HMW in St-Jean-Sur-Richelieu is where I bought London Calling from The Clash. I remember as if it were yesterday, such was the impact of that record in my life.
The epic cover shot of Paul Simonon smashing his Fender Bass is regarded as one of the best Rock-n-Roll photographs of all time. That image, for me, represented the frustration we all felt at some point, in those early years of becoming an adult.
How do you celebrate an album that has touched the lives of so many as it turns 40? You gather some of the best musicians Montreal has to offer, including some close friends of the scene, and you present a 5-hour concert marathon.
On a night such as this, that is about celebration, we are reminded by a few musicians that 30 years ago, an unfathomable display of violence was perpetrated against 14 women who were cheated of life on December 6th, 1989. This anti-feminist attack also left scars on survivors that may never heal.
“I don’t have any other message than don’t forget you are alive.”Joe Strummer
While we mourn such a vicious loss of life, we reflect on what a gift it is to be alive, tonight, in this theatre.
Sean “Riot” Ryan gave me a hug and encapsulated the feeling of the musicians. “To play at such a historic event, for this album, with your friends around you…is overwhelming.”
Like the other musicians that stepped on the stage, this album is a thread that weaves in and out of each of their lives and brings them together.
The Clash’s musical styles and influences were one of extreme variety, unifying different peoples and paying respect to so many genres.
The Montreal Calling stage would reflect this with a variety of styles, all paying homage to this great album and the many other bands from that era.
I arrived at 7h30 PM to Paul Cargnello performing Guns of Brixton, with the house band comprised of Shane Murphy on guitar, Anthony Lombardi on bass and Marc Beland on drums.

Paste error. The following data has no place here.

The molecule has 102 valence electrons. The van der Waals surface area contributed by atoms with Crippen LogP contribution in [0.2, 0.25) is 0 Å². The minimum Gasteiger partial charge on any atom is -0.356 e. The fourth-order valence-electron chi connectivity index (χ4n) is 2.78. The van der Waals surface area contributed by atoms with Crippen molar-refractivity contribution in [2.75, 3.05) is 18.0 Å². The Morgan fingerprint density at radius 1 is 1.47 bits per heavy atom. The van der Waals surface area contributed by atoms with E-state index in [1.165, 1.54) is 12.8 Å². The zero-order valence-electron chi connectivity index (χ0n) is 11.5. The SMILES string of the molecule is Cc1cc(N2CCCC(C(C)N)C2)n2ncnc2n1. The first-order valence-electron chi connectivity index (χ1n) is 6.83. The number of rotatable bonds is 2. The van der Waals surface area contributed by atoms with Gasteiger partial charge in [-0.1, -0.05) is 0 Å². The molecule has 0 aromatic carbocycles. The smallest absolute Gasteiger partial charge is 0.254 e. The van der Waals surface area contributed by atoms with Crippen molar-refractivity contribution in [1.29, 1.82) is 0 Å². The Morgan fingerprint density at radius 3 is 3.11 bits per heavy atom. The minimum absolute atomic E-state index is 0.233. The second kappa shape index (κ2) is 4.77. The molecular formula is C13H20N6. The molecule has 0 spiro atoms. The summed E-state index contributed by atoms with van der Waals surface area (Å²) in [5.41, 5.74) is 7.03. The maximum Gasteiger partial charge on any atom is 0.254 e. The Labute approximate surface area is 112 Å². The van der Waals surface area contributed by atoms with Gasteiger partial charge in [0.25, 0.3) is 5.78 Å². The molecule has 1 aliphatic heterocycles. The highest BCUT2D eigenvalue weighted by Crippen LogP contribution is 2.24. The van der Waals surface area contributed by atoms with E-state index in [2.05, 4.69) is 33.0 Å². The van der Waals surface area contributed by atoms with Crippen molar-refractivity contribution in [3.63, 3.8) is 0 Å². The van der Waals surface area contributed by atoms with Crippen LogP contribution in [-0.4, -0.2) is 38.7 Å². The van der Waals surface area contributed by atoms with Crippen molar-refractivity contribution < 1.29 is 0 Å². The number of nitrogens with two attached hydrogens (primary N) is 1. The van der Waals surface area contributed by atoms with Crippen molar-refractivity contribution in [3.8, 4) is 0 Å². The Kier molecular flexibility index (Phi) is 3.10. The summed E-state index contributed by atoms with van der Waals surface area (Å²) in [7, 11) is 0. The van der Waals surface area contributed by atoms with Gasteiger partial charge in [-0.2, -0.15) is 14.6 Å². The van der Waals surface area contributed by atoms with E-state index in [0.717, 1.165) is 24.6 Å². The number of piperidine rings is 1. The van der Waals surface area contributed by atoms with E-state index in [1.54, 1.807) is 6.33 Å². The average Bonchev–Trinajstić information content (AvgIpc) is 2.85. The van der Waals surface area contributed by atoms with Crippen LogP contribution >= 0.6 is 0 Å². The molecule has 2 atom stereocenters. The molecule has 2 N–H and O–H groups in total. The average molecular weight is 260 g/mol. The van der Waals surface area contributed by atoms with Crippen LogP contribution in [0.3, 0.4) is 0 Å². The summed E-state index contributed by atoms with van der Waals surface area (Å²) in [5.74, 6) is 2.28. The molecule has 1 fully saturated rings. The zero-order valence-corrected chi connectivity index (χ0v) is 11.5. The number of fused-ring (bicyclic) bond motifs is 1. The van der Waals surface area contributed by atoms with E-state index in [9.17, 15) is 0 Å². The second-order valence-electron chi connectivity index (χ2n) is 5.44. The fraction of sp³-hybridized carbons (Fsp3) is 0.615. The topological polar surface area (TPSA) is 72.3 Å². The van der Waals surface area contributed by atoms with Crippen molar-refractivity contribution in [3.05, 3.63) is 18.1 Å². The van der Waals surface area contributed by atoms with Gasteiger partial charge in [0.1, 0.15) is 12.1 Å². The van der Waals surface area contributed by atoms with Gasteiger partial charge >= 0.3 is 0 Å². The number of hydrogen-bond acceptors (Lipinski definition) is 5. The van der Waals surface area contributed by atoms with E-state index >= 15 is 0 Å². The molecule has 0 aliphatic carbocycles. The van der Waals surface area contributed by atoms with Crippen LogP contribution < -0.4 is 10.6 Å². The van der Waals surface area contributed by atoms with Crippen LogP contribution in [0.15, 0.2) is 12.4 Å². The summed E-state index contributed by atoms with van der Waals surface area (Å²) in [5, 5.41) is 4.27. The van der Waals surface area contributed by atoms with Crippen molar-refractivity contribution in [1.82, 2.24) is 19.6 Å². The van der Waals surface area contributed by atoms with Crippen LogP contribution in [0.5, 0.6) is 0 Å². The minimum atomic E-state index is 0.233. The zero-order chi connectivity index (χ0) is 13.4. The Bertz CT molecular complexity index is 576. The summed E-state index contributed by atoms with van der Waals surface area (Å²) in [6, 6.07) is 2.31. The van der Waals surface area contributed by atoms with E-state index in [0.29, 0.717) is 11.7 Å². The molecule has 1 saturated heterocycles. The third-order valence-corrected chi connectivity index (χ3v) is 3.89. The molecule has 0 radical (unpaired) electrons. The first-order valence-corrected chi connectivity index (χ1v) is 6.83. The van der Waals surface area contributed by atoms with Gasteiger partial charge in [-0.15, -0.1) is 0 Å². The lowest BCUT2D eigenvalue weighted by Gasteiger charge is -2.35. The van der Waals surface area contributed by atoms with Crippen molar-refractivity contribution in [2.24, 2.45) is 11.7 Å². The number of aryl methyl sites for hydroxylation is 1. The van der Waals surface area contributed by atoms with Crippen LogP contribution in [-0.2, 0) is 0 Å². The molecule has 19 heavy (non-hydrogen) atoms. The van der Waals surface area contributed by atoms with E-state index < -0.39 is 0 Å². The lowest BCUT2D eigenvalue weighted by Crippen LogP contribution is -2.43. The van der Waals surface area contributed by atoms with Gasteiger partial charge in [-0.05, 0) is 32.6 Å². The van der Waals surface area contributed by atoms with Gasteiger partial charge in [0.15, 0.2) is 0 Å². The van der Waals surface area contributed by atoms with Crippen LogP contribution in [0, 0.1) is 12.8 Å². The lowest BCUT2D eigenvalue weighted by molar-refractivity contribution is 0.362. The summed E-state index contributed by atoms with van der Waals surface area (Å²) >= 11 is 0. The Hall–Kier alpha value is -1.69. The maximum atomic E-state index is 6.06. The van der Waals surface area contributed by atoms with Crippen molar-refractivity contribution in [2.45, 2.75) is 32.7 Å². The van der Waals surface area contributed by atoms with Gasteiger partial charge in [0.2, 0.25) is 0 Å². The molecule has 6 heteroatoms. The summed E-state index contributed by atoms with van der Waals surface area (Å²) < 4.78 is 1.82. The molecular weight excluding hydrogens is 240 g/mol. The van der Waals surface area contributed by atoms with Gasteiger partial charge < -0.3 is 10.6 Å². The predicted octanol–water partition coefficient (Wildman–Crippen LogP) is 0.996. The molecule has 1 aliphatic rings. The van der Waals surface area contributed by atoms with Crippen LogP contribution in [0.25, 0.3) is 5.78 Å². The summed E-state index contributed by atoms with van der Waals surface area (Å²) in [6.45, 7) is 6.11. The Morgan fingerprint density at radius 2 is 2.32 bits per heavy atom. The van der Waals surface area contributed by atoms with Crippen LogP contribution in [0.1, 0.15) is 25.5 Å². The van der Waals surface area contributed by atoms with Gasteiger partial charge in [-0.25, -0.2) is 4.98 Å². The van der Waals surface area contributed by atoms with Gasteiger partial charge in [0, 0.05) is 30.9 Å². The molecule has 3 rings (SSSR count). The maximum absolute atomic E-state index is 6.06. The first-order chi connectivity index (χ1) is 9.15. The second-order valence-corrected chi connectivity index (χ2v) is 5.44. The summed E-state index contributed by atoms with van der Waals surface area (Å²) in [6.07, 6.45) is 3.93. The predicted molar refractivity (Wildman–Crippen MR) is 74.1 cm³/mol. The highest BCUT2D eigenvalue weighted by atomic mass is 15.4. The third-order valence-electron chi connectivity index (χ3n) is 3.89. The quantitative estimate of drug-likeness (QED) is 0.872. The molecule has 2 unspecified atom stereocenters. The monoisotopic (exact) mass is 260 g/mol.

The mood was set with some reggae infused Clash, right out of the gate.
Devan KM & The Sunset Drip
Devan KM & The Sunset Drip played a rousing version of Janie Jones with high energy and the best fuzzy red coat I’ve ever seen. I could have easily listened to a few more from them.
We next had hip-hop/rap viral sensation Annakin Slayd (Andrew Farrar) play a slightly faster version of The Magnificent Seven, which fits his style perfectly.
K-Man & The 45s
K-Man & The 45s were the perfect choice to play Bankrobber as their ska sound gave the song its due justice.
They also covered The Cramps What’s Inside a Girl.
Kristin said of the show: “It was really fantastic to sing these songs, that for a lifetime, you loved so much and to have everyone enthusiastically singing them with us, realizing other people might actually love them as much as we do. Funny how this was the music I turned to when I was young and felt alone. Turns out, I wasn’t the only one!”
“Funny how this was the music I turned to when I was young and felt alone. Turns out, I wasn’t the only one!” – Kristin K-Man McNulty
K-Man & his 45s always deliver the goods and had the crowd skankin in no time.
Mountain Dust brought a different vibe to evening with a psychedelic rock version of The Sound of Sinners followed by I Need Somebody from The Stooges.
It was fascinating to hear how different genres can still render justice to such great songs.
I’m sure if Joe Strummer was in the audience, he would be rocking his head up and down to the heavy sounds like the rest of us.
“It was a great night; hats off to everyone involved for getting it done. There was a strong team effort going on, for it to move along so smoothly. The last time we were at Corona Theatre, we were shooting our video for Stop Screaming, so there was a very absorbing contrast of going from playing a single song over the course of an entire day to no one, to quickly playing a couple songs to a full house. We’re very glad we got to be a part of it.”Mountain Dust